With the vast majority of rural Cambodians still lacking access to a toilet, and suffering the incumbent health risks, Ministry of Rural Development officials on Monday renewed long-standing intentions to improve the country’s sanitation infrastructure.
Just days after World Toilet Day, the officials surveyed villages in Kampong Speu province to assess barriers to toilet installation.
“[Villagers] claimed that they prefer open defecation behind their house, in the wild or in the rice fields.… It is difficult to change their minds,” Chhorn Chhoeurn, a deputy at the department of rural health care, said.
Cambodia has the lowest toilet coverage in East Asia, according to UNICEF, with the official census showing that only 23 per cent of rural households have access to a latrine.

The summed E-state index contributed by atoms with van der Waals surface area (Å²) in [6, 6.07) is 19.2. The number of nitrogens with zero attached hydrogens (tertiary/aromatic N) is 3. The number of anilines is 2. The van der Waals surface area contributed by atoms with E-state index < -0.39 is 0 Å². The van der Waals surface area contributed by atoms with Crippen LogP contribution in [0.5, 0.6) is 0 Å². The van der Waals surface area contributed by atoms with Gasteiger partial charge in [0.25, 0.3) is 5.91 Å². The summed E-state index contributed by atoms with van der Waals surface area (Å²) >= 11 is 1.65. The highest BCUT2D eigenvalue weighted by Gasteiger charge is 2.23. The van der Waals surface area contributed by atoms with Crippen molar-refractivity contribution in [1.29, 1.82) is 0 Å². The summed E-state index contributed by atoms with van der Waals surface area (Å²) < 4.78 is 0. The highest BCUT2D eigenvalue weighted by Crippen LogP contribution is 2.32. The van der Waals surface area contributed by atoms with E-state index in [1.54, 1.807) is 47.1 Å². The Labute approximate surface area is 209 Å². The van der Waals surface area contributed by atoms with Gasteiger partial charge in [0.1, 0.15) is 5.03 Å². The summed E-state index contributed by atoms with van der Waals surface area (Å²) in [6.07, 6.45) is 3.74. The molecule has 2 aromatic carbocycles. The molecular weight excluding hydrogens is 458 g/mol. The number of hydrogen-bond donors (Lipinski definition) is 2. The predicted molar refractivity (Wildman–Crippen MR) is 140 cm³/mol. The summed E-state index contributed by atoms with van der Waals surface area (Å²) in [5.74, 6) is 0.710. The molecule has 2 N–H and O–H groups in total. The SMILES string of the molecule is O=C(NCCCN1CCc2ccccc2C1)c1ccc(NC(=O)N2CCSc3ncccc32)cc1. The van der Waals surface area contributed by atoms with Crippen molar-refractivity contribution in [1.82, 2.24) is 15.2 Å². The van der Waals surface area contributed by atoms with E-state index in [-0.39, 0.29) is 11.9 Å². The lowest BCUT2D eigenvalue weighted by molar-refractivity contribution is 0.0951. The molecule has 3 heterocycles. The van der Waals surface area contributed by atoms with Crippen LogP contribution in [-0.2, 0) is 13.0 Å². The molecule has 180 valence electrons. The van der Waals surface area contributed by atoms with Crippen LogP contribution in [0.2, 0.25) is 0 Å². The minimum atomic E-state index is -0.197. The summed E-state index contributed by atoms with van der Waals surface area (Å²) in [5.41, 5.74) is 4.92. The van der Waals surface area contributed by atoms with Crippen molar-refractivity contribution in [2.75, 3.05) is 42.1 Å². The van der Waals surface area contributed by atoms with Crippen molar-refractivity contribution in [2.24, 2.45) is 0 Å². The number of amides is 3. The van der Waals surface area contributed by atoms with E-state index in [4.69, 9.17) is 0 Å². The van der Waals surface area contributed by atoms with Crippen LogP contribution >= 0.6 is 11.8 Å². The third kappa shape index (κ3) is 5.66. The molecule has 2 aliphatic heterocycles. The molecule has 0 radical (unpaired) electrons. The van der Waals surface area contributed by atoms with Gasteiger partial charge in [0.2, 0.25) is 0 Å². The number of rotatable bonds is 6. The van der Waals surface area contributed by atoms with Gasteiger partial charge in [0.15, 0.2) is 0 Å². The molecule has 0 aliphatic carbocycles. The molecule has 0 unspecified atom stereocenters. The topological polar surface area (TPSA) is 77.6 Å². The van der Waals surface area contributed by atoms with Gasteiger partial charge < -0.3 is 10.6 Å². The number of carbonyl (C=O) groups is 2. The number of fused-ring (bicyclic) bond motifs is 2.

The cheapest latrines cost about $25 each, a large chunk of many rural households’ income. Yet latrines provide long-term savings: According to the World Bank, a rural Cambodian family loses nearly $70 annually because of diseases related to poor sanitation and hygiene.
“Essentially, [defecating] outside means eating it; it gets into the water and the food,” Cordell Jacks, co-director of International Development Enterprises’ (IDE) sanitation marketing program, said. “Diarrheal diseases … kill more children than malaria, measles and AIDS combined.”
IDE and other NGOs have partnered with Vision Fund to provide rural families with microfinance loans to offset the cost of installing toilets. The program has seen sanitation access rapidly increase.
“It’s starting to be more of a societal norm to have a latrine,” Jacks said.
To further Cambodia’s 2015 goal to halve the percentage of the population lacking access to sanitation, the Ministry of Rural Development plans to start educational programs in schools and pagodas next year.
“We do not demand they build modern latrines or spend much money, but only buy the cheapest dry latrine,” said Chhoeurn.